McLaughlin off to impressive start this season


Austin Yattoni

Illinois kicker Chase McLaughlin practices during a timeout in the game against USF at Soldier Field on Saturday. McLaughlin went 4-for-4 in the game and is the first kicker in Illini history to have three consecutive games with a 50-plus yard field goal.

By Gavin Good, Staff writer

Illinois has only played three games so far this season, but kicker Chase McLaughlin has used that time to make history.

On Saturday at Soldier Field, the senior became the first Illinois kicker ever to make three 50-yard-plus field goals over three consecutive games. He’s tied for the lead in the FBS and is also tied for first in Illinois history with four 50-yard-plus field goals.

McLaughlin is confident and composed when kicking field goals, but his performance as of late is not due to the mental factors. Rather, McLaughlin points to his added leg strength during the offseason, and with that, he’s become more accurate from deep.

The Cypress, Texas, native has always been a near-lock from within 40 yards, but the Illini have rarely attempted long field goals until this season. 

“(Head strength and conditioning coach) Joey Boese and the strength staff have done a great job of helping me get stronger, quicker, faster,” McLaughlin said. “Then just being more confident out there, knowing I can hit the big ball and stay true to my form, my swing and hit it through.”

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Illinois lost a close game at Soldier Field against South Florida last Saturday, squandering a 19-7 lead, but it was McLaughlin who single-handedly built most of the lead before the comeback.

He hit four field goals, including two from beyond 40 yards, and a 53-yarder on the last play of the first half to give Illinois a 16-7 lead going into the break.

Head coach Lovie Smith is well aware of McLaughlin’s four field goal feat, but he was also impressed with his work on kickoffs. South Florida freshman Terrence Horne had two consecutive kickoff returns for touchdowns in week two against Georgia Tech, but McLaughlin never gave the explosive return man a chance — each of his five kickoffs sailed into the end zone for touchbacks.

In fact, McLaughlin has been a bore for opposing returners so far this season, with 16 of his 18 total kickoffs going for touchbacks.

“This past week, we were playing a great returner,” Smith said. “There are a lot of different ways to take him out of the game. One is to just boom the ball out of the end zone. As you can see, Chase has worked awful hard to get stronger, and we see that in his leg strength. But it’s about being accurate too, with those field goals. Right before the half that gave us a big boost.”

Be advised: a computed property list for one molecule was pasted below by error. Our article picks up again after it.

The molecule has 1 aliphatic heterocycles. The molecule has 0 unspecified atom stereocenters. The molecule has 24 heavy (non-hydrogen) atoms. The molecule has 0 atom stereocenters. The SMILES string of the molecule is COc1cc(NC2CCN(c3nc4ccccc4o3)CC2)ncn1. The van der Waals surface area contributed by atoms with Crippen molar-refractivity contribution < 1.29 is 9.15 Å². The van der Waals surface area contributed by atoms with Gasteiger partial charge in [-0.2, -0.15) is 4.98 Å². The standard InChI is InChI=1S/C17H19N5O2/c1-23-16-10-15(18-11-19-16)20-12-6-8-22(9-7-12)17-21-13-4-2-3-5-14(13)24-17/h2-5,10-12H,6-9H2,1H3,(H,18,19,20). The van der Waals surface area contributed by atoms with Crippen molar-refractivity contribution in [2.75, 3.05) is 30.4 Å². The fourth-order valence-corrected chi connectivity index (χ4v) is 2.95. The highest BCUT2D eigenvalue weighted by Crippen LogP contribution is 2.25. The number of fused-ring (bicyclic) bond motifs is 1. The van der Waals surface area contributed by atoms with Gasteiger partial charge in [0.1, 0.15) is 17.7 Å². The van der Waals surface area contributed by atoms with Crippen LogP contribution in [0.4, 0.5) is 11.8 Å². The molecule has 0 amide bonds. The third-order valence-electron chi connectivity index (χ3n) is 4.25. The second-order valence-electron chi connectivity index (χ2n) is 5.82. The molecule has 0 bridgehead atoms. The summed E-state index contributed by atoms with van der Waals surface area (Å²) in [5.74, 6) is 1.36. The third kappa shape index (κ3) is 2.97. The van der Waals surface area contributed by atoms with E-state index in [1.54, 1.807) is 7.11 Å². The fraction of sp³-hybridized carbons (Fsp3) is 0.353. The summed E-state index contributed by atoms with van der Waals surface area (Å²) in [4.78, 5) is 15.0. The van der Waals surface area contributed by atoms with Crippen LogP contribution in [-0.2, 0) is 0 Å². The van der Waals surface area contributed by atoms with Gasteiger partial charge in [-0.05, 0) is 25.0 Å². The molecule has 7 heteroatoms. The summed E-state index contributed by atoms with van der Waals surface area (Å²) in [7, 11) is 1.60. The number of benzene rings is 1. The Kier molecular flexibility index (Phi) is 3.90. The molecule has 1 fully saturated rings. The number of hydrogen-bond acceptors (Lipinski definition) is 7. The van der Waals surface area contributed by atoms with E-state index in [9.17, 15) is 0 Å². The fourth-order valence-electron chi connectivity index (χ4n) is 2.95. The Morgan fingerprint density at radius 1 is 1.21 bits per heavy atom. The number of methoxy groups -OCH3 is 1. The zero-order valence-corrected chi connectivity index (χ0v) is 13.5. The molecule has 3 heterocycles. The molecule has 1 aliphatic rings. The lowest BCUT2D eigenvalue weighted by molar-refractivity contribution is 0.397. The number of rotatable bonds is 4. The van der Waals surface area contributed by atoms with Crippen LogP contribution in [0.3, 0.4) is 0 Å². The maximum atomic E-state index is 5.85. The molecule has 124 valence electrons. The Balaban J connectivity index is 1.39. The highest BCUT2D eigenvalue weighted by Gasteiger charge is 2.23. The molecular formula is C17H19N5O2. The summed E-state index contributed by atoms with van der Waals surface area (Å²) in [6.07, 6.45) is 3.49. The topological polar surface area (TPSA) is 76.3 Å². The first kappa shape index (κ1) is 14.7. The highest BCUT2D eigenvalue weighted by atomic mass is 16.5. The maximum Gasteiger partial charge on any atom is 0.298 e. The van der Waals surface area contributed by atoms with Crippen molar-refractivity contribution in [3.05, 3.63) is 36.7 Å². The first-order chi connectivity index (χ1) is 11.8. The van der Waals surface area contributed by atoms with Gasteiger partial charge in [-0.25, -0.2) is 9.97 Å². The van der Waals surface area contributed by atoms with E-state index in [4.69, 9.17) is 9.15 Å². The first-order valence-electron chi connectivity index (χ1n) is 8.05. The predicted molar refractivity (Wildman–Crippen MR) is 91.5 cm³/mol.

McLaughlin didn’t expect to see so much action on the place-kicking front so early — especially with three attempts of over 50 yards — but he’s been prepping for such opportunities just the same.

“They are usually such a rarity, doesn’t seem like it this season so far,” McLaughlin said. “But they’re definitely something we focused on because it has been a weaker point in the past. Inside of 40, I’ve been pretty solid and feel comfortable there. We’re just trying to push the range a little bit.”

Improving his range was the main focus for McLaughlin heading into the season. Working with special teams coordinator Bob Ligashesky, McLaughlin has been attempting more long-distance field goals than in past seasons, and he thinks those reps have helped improve his accuracy from further out.

“The biggest thing is that, just mentally, once you get back there and hit a big ball,” McLaughlin said. “When you get closer, the uprights seem a whole lot bigger. We’ve been doing it in practice all summer, all fall camp and then going into the season, so it’s just something I feel more comfortable doing. Coach Ligashesky has done a great job of giving me more long-distance kicks to feel more comfortable in the game.”

The praise hasn’t just been raining down from the coaching staff; McLaughlin’s teammates have also been impressed by his consistency. Sophomore running back Mike Epstein put it simply.

“He’s been amazing,” Epstein said. “Dude has been booting it.”

While the team works on its various units throughout practice, McLaughlin and the other specialists split up with Ligashesky to do their own drills. But Epstein said that despite that degree of separation in practice, McLaughlin has earned the respect of his teammates.

“He works on his craft every day. I’m just proud,” Epstein said. “I don’t always want to get three points on the board; I’d rather get seven, of course, but sometimes, when we hit the red line, he’s always there for us.”

Delivering consistently when the offense can’t get into the end zone is something McLaughlin takes a lot of pride in. He regularly talks about how, ‘when his number is called,’ he’s got to be there to make the plays he’s expected to.

So far, the senior has delivered. Though the season is young, he knows he has made a tangible difference.

“I don’t think it’s something that changes (the offense’s) mentality, but I think it definitely helps them,” McLaughlin said. “Just knowing once they get past a certain yard line, that we are in range depending on the game. Just helps them feel more confident, just like they help me feel more confident out there making the kick.”


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